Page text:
A sine is half of a chord. More accurately, the sine of an angle is half the chord of twice the angle.

Consider the angle *BAD* in this figure, and assume that *AB* is of unit length. Let the point *C* be the foot of the perpendicular dropped from *B* to the line *AD.* Then the *sine* of angle *BAD* is defined to be the length of the line *BC,* and it is written sin *BAD.* You can double the angle *BAD* to get the angle *BAE,* and the chord of angle *BAE* is *BE.* Thus, the sine *BC* of angle *BAD* is half the chord *BE* of angle *BAE,* while the angle *BAE* is twice the angle *BAD.* Therefore, as stated before, the sine of an angle is half the chord of twice the angle.

The point of this is just to show that sines are all that difficult to understand. (Whoops, that’s a slip! I meant to write “*not* all that difficult to understand.”)

This word history for sine is interesting because it follows the path of trigonometry from India, through the Arabic language from Baghdad through Spain, into western Europe in the Latin language, and then to modern languages such as English and the rest of the world.

Since the triangles are similar, the ratio

but *BC* = sin *A,* so

This result is most easily remembered as the sine of an angle in a right triangle equals the opposite side divided by the hypotenuse:

Consider a right triangle *ABC* with a right angle at *C.* We’ll generally use the letter *a* to denote the side opposite angle *A,* the letter *b* to denote the side opposite angle *B,* and the letter *c* to denote the side opposite angle *C,* that is, the hypotenuse.

With this notation, sin *A* = *a/c,* and sin *B* = *b/c.*

Next we’ll look at cosines. Cosines are just sines of the complementary angle. Thus, the name “cosine” (“co” being the first two letters of “complement”). For triangle *ABC*, cos *A* is just sin *B.*

**44.** In a right triangle *B* = 55° 30', and *b* = 6.05. Find *c* and *a.*

**191.** If the height of a gable end of a roof is 22.5 feet and the rafters are 30 feet 8 inches long, at what angle do the rafters slope, and how wide is the gable end at the base?

**194.** The top of a ladder 50 feet long rests against a building 43 feet from the ground. At what angle does the ladder slope, and what is the distance of its foot from the wall?

**28.** The hypotenuse *c* is 15". Since sin *A* = *a/c,* therefore *a* = *c* sin *A.* That gives you *a.* Next use the Pythagorean theorem to find *b* knowing *a* and *c.*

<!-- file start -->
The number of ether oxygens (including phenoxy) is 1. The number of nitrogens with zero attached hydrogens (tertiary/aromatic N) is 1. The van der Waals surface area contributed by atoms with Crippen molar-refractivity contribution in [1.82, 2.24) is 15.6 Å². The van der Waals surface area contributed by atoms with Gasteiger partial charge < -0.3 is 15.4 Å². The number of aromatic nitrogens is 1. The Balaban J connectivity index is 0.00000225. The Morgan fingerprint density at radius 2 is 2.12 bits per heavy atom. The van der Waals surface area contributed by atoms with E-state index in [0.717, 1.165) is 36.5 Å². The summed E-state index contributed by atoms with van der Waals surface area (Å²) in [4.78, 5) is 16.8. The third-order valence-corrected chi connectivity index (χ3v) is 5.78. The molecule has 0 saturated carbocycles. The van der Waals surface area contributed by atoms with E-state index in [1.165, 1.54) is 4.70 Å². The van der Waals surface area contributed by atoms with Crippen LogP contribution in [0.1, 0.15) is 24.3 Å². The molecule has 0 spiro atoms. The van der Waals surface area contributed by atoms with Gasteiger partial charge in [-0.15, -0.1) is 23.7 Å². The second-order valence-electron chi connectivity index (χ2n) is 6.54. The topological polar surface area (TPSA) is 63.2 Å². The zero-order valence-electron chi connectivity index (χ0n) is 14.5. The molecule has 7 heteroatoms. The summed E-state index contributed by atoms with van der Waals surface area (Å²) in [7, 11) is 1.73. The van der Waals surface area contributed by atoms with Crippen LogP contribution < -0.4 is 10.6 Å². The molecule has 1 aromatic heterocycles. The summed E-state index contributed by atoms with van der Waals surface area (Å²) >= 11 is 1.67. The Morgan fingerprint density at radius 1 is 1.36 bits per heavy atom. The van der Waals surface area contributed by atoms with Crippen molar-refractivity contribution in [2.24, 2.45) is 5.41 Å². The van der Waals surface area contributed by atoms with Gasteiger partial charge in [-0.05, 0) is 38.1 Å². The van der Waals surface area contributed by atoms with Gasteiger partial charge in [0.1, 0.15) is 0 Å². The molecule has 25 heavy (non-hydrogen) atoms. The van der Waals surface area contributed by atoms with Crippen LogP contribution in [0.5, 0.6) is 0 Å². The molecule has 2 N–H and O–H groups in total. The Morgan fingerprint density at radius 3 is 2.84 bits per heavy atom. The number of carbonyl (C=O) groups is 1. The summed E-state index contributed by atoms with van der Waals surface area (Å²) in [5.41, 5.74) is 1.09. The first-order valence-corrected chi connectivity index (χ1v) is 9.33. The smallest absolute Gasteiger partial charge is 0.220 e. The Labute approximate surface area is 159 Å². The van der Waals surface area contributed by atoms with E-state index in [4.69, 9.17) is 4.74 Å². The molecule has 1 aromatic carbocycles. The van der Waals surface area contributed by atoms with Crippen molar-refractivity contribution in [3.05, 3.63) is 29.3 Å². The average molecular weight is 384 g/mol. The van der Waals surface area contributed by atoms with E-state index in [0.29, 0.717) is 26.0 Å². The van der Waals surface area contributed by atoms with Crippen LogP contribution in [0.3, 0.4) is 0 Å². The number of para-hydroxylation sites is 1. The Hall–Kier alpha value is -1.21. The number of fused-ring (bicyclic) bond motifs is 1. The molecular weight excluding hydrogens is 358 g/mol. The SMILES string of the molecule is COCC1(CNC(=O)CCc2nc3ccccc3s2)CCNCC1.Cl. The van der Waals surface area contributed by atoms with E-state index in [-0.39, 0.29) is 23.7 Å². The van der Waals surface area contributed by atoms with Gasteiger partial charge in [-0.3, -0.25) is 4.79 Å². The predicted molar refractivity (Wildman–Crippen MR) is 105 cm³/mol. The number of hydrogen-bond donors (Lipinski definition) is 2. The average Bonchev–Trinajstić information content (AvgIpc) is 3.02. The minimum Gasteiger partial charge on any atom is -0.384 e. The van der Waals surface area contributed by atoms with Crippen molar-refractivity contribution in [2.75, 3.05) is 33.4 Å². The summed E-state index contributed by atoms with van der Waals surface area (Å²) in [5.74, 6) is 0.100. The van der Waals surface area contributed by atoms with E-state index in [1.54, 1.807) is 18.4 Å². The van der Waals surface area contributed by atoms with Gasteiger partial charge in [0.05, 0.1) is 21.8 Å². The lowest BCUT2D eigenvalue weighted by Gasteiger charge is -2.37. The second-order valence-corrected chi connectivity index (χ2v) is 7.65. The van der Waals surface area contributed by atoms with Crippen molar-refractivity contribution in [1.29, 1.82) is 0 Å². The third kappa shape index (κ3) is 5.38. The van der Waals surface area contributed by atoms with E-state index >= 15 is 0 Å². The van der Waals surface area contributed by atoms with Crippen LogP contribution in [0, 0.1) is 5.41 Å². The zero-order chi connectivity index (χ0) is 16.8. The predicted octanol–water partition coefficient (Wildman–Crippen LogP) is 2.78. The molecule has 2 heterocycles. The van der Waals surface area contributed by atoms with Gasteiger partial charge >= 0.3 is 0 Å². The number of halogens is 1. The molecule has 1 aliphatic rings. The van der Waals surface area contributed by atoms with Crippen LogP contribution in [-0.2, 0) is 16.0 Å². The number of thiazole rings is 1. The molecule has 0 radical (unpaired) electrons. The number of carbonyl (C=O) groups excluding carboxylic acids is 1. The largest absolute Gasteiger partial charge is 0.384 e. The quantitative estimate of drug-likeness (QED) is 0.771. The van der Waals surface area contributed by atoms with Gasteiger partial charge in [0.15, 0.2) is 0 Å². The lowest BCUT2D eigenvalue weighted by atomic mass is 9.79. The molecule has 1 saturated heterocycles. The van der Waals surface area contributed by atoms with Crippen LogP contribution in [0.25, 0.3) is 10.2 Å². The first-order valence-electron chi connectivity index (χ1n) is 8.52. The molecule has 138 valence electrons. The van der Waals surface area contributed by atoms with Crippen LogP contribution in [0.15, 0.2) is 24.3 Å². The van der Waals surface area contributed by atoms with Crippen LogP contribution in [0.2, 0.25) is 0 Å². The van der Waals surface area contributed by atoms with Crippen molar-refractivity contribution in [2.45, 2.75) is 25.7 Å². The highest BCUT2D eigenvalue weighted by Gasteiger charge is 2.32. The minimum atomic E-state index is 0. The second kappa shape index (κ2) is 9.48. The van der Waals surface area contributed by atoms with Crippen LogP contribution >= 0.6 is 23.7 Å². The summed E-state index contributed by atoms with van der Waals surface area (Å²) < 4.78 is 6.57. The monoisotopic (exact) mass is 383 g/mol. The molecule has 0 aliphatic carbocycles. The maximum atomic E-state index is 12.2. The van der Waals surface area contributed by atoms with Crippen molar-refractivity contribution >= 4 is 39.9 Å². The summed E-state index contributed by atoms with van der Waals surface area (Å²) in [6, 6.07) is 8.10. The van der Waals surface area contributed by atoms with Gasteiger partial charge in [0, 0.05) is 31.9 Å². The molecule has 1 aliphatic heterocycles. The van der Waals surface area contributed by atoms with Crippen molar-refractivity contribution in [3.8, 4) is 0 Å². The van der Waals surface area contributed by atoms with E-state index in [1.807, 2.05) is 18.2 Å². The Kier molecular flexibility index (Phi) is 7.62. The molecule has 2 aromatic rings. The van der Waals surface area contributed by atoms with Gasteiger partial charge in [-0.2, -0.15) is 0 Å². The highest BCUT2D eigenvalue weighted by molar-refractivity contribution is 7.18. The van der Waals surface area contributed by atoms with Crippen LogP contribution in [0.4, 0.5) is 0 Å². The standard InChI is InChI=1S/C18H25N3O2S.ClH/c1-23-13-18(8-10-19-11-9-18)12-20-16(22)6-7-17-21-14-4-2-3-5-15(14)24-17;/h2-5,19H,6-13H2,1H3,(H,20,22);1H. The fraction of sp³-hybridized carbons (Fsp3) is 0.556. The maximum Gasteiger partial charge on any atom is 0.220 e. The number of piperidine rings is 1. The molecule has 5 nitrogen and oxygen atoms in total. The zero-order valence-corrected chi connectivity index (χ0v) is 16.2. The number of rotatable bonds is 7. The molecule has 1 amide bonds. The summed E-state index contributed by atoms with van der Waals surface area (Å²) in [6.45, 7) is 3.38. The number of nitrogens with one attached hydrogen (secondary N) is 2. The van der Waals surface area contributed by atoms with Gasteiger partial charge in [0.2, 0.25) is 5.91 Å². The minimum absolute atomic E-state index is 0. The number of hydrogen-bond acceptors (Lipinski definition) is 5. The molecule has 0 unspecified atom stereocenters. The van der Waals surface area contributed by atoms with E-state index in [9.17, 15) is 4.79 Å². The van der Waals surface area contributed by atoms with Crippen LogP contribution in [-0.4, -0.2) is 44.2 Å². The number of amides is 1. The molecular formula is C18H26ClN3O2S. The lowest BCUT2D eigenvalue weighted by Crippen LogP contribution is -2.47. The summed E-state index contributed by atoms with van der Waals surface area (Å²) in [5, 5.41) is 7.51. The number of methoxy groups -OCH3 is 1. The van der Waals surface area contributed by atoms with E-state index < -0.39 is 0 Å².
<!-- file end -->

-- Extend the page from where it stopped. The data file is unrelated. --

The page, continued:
**44.** Since sin *B* = *b/c,* you can determine *c.* Once you’ve got *b* and *c,* you can determine *a* by the Pythagorean theorem.

**191.** A gable end *ABD* of a roof is an isosceles triangle with the base being the width of the house, and the two equal sloping sides the rafters at the end of the roof. If you drop a perpendicular from the apex *B* of the triangle, you’ll get two congruent right triangles, *ABC* and *DBC.* Since you know two sides of the right triangle *ABC,* you can compute the third by using the Pythagorean theorem. You can use sines to determine the angle of slope, since sin *A* = *BC/AB* = 22.5'/30'8" = 0.7337. To find the angle *A,* you’ll need what’s called the arcsine of 0.7337.

The arcsine function is inverse to the sine function, and your calculator can compute them. Usually there’s a button on the calculator labeled “inv” or “arc” that you press before pressing the sin button. Then you’ll have the angle. Your calculator can probably be set to either degree mode or radian mode. If it’s set to degree mode, then you’ll get the angle in degrees; and if it’s set to radian mode, then you’ll get the angle in radians. Always be sure you know which mode your calculator’s set to.

**194.** Draw a triangle *ABC* as above. You know the hypotenuse *c* and the vertical side *a.* The distance *b* can be found by the Pythagorean theorem. Just take the square root of *c*^{2} – *a*^{2}. You can find the slope, that is, angle *A,* using sines. You know sin *A* = *a/c* = 43/50 = 0.86. As in problem 191, use arcsin to find the angle *A.*

**28.** *a* = *c* sin *A* = 15 (2/5) = 6 inches.
*b*^{2} = *c*^{2} – *a*^{2} = 189, so *b* = 13.7 inches.

**44.** *c* = *b*/sin *B* = 6.05/sin 55°30' = 7.34.
*a* = 4.16.

**191.** Angle *A* is 0.824 radians, or 47.2° = 47°12'. The width of the gable end is 41.7' = 41'8".

**194.** Since *c*^{2} – *a*^{2} = 651, therefore the distance *b* is the square root, namely 25.5 feet.

Now, sin *A* = 0.86, so *A* is 1.035 radians, or
about 59.32° = 59°20'.